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  • Photosynthetic reaction center variants made via genetic code expansion show Tyr at M210 tunes the initial electron transfer mechanism. Proceedings of the National Academy of Sciences of the United States of America Weaver, J. B., Lin, C., Faries, K. M., Mathews, I. I., Russi, S., Holten, D., Kirmaier, C., Boxer, S. G. 1800; 118 (51)

    Abstract

    Photosynthetic reaction centers (RCs) from Rhodobacter sphaeroides were engineered to vary the electronic properties of a key tyrosine (M210) close to an essential electron transfer component via its replacement with site-specific, genetically encoded noncanonical amino acid tyrosine analogs. High fidelity of noncanonical amino acid incorporation was verified with mass spectrometry and X-ray crystallography and demonstrated that RC variants exhibit no significant structural alterations relative to wild type (WT). Ultrafast transient absorption spectroscopy indicates the excited primary electron donor, P*, decays via a 4-ps and a 20-ps population to produce the charge-separated state P+HA - in all variants. Global analysis indicates that in the 4-ps population, P+HA - forms through a two-step process, P* P+BA - P+HA -, while in the 20-ps population, it forms via a one-step P* P+HA - superexchange mechanism. The percentage of the P* population that decays via the superexchange route varies from 25 to 45% among variants, while in WT, this percentage is 15%. Increases in the P* population that decays via superexchange correlate with increases in the free energy of the P+BA - intermediate caused by a given M210 tyrosine analog. This was experimentally estimated through resonance Stark spectroscopy, redox titrations, and near-infrared absorption measurements. As the most energetically perturbative variant, 3-nitrotyrosine at M210 creates an 110-meV increase in the free energy of P+BA - along with a dramatic diminution of the 1,030-nm transient absorption band indicative of P+BA - formation. Collectively, this work indicates the tyrosine at M210 tunes the mechanism of primary electron transfer in the RC.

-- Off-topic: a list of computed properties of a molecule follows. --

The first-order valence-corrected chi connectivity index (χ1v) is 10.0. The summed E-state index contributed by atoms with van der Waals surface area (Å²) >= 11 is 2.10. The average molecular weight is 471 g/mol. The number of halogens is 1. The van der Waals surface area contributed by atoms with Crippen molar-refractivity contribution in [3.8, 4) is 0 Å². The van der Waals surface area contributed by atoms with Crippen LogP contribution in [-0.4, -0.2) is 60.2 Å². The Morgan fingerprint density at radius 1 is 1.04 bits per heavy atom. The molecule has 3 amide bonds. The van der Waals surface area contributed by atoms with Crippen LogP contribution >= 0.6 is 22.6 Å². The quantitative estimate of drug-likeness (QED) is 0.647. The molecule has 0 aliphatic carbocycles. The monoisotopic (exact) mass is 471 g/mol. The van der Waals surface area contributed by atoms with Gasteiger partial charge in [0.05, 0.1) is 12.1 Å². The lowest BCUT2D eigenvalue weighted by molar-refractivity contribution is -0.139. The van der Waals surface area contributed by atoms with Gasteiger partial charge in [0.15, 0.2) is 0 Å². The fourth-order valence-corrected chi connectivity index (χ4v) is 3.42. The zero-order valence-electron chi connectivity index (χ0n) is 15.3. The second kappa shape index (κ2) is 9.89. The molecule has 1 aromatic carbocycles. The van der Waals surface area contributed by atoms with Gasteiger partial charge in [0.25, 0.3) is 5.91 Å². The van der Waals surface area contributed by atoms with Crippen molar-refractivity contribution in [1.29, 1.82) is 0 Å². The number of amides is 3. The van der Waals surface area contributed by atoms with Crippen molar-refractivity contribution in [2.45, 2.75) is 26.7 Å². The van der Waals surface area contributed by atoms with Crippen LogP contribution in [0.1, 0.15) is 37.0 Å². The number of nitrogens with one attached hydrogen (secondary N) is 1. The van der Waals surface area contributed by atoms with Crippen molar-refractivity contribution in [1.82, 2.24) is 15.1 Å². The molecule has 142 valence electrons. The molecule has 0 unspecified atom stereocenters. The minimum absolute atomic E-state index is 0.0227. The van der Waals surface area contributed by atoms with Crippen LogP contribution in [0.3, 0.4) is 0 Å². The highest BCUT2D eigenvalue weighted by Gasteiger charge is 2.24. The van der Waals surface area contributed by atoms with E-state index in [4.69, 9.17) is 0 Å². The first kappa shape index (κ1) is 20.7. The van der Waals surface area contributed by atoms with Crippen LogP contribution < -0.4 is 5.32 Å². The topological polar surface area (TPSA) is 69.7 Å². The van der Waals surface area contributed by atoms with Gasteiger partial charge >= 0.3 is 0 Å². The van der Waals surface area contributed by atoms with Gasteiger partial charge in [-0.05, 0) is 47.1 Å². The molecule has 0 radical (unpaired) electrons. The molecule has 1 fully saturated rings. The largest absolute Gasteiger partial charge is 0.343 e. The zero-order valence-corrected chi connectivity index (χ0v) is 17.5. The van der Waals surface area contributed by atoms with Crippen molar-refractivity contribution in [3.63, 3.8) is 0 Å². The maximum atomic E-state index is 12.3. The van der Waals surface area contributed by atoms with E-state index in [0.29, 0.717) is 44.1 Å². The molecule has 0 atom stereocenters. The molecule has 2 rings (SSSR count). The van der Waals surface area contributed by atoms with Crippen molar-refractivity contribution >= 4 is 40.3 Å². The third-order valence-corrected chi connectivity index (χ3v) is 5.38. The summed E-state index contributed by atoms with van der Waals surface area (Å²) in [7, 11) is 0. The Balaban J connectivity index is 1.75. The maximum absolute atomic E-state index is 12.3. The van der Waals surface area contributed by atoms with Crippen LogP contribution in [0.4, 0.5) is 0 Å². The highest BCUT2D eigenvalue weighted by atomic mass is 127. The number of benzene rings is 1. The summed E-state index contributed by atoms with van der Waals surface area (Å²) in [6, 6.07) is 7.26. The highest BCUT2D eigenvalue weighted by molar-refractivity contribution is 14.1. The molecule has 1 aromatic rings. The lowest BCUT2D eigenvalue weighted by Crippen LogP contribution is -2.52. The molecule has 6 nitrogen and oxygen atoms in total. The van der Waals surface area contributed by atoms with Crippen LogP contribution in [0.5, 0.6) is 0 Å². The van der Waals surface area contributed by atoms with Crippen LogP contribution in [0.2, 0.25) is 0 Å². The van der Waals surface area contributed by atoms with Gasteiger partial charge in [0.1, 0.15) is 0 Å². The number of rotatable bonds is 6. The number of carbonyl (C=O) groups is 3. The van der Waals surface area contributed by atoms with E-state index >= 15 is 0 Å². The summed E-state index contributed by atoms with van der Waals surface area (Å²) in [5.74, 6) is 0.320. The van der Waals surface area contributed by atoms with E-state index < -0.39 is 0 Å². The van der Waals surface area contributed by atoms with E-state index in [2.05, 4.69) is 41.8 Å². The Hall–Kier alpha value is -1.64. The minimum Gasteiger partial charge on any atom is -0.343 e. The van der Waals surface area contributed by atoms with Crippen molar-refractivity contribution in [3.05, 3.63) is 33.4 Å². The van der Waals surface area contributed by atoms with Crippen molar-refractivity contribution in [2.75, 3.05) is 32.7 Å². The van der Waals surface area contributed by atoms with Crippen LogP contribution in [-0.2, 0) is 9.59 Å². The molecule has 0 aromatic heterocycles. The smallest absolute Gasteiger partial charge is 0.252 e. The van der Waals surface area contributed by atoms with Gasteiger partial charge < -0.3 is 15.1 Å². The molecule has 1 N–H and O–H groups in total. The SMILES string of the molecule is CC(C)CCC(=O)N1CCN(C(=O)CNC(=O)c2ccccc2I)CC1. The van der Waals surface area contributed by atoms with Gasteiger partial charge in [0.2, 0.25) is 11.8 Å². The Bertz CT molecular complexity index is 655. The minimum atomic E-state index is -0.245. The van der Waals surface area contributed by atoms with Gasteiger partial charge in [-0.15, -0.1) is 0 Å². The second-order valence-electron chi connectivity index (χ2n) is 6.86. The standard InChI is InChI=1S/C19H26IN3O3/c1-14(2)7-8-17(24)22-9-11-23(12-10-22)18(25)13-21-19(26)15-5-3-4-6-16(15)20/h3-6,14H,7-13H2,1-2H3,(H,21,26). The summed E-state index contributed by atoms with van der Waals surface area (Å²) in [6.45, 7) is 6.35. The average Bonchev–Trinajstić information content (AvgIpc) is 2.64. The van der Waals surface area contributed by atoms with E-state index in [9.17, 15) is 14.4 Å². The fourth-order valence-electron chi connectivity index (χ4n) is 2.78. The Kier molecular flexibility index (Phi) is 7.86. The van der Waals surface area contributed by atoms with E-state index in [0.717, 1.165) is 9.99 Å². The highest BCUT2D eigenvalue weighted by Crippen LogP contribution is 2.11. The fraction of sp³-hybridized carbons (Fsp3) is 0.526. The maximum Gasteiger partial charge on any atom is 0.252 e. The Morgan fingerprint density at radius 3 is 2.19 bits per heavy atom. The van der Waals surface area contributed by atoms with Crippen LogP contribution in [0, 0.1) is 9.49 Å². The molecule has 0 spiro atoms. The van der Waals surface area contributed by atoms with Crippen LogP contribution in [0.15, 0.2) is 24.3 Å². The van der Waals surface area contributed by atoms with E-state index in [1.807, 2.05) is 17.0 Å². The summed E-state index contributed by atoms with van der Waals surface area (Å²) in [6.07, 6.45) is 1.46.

View details for DOI 10.1073/pnas.2116439118

    View details for PubMedID 34907018

  • Genetic Code Expansion in Rhodobacter sphaeroides to Incorporate Noncanonical Amino Acids into Photosynthetic Reaction Centers. ACS synthetic biology Weaver, J. B., Boxer, S. G. 2018

    Abstract

    Photosynthetic reaction centers (RCs) are the membrane proteins responsible for the initial charge separation steps central to photosynthesis. As a complex and spectroscopically complicated membrane protein, the RC (and other associated photosynthetic proteins) would benefit greatly from the insight offered by site-specifically encoded noncanonical amino acids in the form of probes and an increased chemical range in key amino acid analogues. Toward that goal, we developed a method to transfer amber codon suppression machinery developed for E.coli into the model bacterium needed to produce RCs, Rhodobacter sphaeroides. Plasmids were developed and optimized to incorporate 3-chlorotyrosine, 3-bromotyrosine, and 3-iodotyrosine into RCs. Multiple challenges involving yield and orthogonality were overcome to implement amber suppression in R.sphaeroides, providing insights into the hurdles that can be involved in host transfer of amber suppression systems from E.coli. In the process of verifying noncanonical amino acid incorporation, characterization of this membrane protein via mass spectrometry (which has been difficult previously) was substantially improved. Importantly, the ability to incorporate noncanonical amino acids in R.sphaeroides expands research capabilities in the photosynthetic field.

    View details for PubMedID 29763307